I’ve thought at length about the subject and can honestly only come up with a couple of things I didn’t do (or should have done), in spite of the fact that I took an unnecessarily complicated path to where I now happily find myself.

Earlier this summer, I sat at my dining room table talking with my sister, Steph. During the course of our discussion, I stated that each choice one made in his or her past led one to where she finds herself now. Therefore, if one is happy where she is now, there isn’t much call for regret, regardless of the quality of those choices.

“Plus,” I said, “I read something recently which made the point that going back and changing things wouldn’t necessarily guarantee a different outcome, anyway.”

“I don’t believe anyone who feels that way,” she said in response to the theory.

Here’s to all the Leos I know, including the ones in my household, the gals in my writing group, and my friend, Apryl.

Happy Birthday!

Goodbye Boat Propeller, Hello Pool Toys!

A few days ago, I dropped George off at the harbor so he could get the boat ready for the trip north of town to the shipyard, where it would be hauled out for maintenance. As George climbed out of the car and headed for the dock ramp, I imagined how the trip would go. I thought about how the boat would glide, unhurried, upon the bay of blue, making its way underneath summer’s sparkling sun. I thought how nice it would be to hop on board and go along for the cruise.  

I was, however, in no way prepared to take any sort of trip like that, and put the thought out of my mind as quickly as it entered. I lacked food, toys, and life jackets for the little ones, as well as any other possible thing we might need to keep everyone happy and occupied on the trip. 

Yesterday morning, as I was getting ready to leave for Jazzercise, I received an e-mail from my sister, who wondered if we wanted to go out to our other sister’s condo to enjoy a day of sun, snacks, and swimming. I quickly decided it was an offer I couldn’t refuse and said the kids and I would be there after lunch.

I knew George wouldn’t be able to go because he’d already told me how he had to drive the flatbed into the big city to drop off a boat propeller and pick up the bottom paint, as well as pick up some zincs (for controlling electrolysis on the boat). Upon his return, he planned to varnish the wood for the new deck at our house.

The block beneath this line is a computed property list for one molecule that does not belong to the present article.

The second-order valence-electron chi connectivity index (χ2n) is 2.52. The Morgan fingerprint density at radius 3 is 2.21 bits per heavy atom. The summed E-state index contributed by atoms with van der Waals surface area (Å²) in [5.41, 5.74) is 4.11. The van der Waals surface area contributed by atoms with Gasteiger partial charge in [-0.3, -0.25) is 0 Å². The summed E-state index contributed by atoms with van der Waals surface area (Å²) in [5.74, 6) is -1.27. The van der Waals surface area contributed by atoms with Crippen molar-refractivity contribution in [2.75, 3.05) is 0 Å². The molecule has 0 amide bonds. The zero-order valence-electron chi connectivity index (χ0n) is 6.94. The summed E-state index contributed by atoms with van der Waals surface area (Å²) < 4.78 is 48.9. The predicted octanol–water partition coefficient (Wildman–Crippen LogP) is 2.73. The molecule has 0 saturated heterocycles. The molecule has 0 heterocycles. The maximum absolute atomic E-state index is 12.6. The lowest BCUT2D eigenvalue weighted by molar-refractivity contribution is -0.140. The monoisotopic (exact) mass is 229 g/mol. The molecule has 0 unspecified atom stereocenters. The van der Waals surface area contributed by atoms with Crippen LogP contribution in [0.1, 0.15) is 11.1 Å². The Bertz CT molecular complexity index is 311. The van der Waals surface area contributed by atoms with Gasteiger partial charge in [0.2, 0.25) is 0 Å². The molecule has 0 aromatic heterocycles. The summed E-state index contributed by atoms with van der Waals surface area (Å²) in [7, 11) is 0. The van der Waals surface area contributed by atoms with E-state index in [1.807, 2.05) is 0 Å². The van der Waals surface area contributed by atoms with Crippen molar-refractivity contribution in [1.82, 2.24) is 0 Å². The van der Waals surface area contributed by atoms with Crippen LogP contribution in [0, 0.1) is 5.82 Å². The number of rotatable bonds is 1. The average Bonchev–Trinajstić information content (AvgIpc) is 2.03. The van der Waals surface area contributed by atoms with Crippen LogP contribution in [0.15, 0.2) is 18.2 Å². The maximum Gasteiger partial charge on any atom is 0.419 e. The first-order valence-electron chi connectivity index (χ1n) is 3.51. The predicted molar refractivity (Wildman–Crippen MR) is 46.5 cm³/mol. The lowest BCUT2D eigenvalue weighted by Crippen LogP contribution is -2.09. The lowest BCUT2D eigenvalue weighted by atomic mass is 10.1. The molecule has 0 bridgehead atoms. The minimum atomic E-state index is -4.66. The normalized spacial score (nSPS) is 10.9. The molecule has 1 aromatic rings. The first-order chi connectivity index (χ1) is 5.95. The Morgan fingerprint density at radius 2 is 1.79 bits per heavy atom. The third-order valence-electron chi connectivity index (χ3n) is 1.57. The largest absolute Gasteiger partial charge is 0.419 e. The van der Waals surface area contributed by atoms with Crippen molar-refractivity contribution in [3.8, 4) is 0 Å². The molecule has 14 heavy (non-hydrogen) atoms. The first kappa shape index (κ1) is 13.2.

So, as I washed the faces of Eva and Vincent, I glanced into the doorway where George stood preparing to say goodbye and told him about our plans for the day.

George shocked us by deciding a day at the condo was an offer he, too, couldn’t refuse. So, instead of tying down and securing a propeller on the Ford flatbed and spending the day driving in 90-degree heat, he tossed a couple of pool toys, a small ice chest, and a baby bag into the back of the Ford pickup. We buckled in the kids, I climbed in last, and off we went down the highway.

Days like these are precisely why I choose to remain a stay-at-home mom in my commercial fishing family. Whenever possible, I don’t want to have to tell George or my little ones that Mommy can’t go to the beach, or the park, or enjoy a treat in the sunshine. When you are married to a fisherman whose stress and boat work does not end with the fishing season, these kind of opportunities for spontaneous fun don’t come along very often.

It’s important to me to be available when they do.


This is a picture of the Vis hauled out in the shipyard.